We must worry when politicians across party lines play politics with the finances of our cities, especially since the current sources of revenue of municipalities in India are grossly inadequate for discharging their Constitutional mandate of delivering public services. The most recent threat to municipal finances came in the just-concluded municipal elections in Delhi. The Delhi chief minister announced that if the AAP came to power in the Municipal Corporation, the Delhi state government would waive off house tax for all residential properties—big or small, rich or poor. It is a separate matter that he can fulfil this promise only if the government of India approves this move.
Property tax is the single most important source of revenue for municipal corporations and municipalities. It accounts for 30% of “own” municipal revenues in India. While property tax is levied and collected by urban local bodies, the state government has the power to design the property tax regime including tax rates, exemptions and rebates, the tax base, the basis for the valuation of properties, and their revaluation every few years to account for rising prices. This means that the political parties vying for power in the state can be tempted to promise waiver or reduction in property tax or grant of exemptions in order to win support at election time, creating thereby huge vulnerabilities for municipal finances subsequently. The largest source of revenue for urban local bodies, therefore, tends to get caught in the wheels of the election cycle. The resulting collapse of municipal services hurts voters, but they do not realise how it is directly linked to the populist decision to cut property tax, or house tax as it is commonly called when levied on residential properties.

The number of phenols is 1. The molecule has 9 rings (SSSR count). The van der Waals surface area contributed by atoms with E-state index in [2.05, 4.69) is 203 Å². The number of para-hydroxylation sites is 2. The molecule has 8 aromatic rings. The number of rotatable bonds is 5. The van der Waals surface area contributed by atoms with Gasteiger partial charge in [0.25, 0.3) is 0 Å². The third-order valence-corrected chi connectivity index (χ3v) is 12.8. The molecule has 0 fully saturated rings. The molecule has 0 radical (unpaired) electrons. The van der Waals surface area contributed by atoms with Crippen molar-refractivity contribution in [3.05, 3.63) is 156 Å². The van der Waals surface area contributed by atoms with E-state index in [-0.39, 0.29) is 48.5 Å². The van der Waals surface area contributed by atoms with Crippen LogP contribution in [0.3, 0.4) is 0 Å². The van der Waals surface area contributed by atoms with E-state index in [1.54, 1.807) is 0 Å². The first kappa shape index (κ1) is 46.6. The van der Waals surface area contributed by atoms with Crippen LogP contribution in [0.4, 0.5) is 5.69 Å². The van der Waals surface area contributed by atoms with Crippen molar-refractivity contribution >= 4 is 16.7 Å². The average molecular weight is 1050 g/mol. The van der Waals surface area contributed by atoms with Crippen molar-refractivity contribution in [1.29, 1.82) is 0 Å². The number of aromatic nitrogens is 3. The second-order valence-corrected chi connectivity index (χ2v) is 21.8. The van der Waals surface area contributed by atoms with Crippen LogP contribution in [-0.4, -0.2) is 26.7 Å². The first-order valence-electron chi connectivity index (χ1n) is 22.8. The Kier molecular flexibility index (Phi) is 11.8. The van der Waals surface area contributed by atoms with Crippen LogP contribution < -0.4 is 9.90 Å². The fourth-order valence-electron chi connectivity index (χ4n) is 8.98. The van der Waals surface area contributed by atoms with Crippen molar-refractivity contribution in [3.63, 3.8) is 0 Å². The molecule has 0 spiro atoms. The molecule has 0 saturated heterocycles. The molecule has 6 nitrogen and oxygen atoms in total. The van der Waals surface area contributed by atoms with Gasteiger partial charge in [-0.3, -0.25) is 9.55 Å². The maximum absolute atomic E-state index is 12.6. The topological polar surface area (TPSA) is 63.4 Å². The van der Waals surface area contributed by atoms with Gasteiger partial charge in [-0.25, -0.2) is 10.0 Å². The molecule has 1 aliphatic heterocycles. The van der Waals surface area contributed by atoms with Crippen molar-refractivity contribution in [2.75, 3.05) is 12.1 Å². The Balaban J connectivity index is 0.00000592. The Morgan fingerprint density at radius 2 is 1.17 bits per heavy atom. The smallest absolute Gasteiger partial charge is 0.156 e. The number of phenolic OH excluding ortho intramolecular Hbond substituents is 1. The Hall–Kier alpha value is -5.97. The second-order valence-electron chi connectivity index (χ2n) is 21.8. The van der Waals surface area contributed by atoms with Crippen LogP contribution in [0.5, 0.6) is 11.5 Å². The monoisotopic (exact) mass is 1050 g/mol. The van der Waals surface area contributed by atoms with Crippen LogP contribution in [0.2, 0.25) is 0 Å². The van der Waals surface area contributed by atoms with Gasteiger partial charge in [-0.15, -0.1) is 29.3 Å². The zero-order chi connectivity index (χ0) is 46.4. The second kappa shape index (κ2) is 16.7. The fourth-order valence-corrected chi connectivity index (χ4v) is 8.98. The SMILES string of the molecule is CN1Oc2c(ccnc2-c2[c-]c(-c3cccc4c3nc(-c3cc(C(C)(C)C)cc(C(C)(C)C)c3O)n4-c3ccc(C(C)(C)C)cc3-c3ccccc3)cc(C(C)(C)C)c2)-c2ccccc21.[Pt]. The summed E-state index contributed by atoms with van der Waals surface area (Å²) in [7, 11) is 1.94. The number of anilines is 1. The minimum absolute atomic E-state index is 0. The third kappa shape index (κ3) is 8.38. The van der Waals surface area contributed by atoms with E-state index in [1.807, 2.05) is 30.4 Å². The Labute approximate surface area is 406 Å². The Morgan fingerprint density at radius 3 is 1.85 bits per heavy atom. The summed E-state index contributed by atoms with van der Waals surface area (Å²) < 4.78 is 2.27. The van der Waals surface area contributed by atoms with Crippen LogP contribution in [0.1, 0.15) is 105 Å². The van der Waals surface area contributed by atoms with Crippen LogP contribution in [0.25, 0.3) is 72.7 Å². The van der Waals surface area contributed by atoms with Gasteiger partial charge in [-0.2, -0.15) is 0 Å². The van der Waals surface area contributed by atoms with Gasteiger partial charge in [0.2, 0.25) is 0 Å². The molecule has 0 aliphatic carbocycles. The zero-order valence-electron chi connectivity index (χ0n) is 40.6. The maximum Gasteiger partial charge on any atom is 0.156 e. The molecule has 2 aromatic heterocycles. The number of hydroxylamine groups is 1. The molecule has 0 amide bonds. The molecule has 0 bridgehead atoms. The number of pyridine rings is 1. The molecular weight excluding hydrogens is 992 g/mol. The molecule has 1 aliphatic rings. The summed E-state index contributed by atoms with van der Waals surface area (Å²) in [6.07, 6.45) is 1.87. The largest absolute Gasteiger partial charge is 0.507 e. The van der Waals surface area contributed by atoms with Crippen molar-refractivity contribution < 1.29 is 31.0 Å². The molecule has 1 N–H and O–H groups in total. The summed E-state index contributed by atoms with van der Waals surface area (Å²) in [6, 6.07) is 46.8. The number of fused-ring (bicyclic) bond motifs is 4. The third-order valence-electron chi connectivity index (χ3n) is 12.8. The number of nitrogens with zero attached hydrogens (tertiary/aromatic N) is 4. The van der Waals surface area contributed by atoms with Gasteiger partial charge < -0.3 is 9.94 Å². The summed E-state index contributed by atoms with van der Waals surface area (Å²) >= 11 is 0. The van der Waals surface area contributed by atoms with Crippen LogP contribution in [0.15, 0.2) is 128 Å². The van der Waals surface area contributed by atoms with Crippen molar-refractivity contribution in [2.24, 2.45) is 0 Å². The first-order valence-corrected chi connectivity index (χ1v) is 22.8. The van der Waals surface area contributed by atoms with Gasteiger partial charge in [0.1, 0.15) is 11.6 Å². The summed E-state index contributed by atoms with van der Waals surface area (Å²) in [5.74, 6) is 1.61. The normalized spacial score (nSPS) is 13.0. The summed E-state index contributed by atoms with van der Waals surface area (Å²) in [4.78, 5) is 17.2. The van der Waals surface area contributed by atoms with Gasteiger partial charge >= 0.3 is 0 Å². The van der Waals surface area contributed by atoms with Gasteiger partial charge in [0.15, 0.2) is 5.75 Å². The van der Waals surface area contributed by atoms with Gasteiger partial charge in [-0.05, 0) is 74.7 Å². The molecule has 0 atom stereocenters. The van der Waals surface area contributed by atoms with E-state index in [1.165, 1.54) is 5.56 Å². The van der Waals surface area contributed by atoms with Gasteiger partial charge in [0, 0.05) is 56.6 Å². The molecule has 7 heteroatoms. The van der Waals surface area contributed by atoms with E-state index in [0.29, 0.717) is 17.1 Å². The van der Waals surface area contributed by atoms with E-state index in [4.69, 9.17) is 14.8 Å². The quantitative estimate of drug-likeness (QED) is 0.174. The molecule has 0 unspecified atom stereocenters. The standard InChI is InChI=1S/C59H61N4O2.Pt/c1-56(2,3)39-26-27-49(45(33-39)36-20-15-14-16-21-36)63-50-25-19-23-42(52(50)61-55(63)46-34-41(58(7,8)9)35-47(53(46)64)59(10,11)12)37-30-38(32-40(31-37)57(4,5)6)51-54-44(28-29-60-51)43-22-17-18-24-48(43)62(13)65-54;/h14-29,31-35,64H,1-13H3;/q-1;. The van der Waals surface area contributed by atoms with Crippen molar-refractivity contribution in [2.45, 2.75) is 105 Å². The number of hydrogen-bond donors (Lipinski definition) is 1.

Delhi is not the only culprit giving nightmares to those who have to manage the finances of running their cities and be accountable for delivering public services. The state of Rajasthan abolished property tax in February 2007 after the BJP gained power and formed the government in the state, delivering on its poll promise of 2003. However, the tax was brought back within six months in a new incarnation as “urban development tax” to recoup the loss of revenue resulting from the property tax abolition, and also to retain access to JNNURM funds for urban infrastructure.
In Punjab, house tax on self-occupied residential houses, which form the bulk of the properties covered under the tax, was abolished in the late 1990s by the Akali government. In 2006, attracted by the desire to access JNNURM funds to build infrastructure in Amritsar and Ludhiana, the Congress government in Punjab entered into an agreement with the government of India to put in place a reformed property tax regime in these cities but was not able to implement the agreement. The Akali-BJP government was elected in Punjab in 2007 and again in 2012. Property tax was finally introduced in 2013, although following the familiar pattern, property tax rates were cut by almost half and many categories were exempted during the campaign for General Elections in 2014. Haryana and Himachal Pradesh have also each had a bash at blowing the budgets of their municipalities by giving major exemptions in their property tax regimes.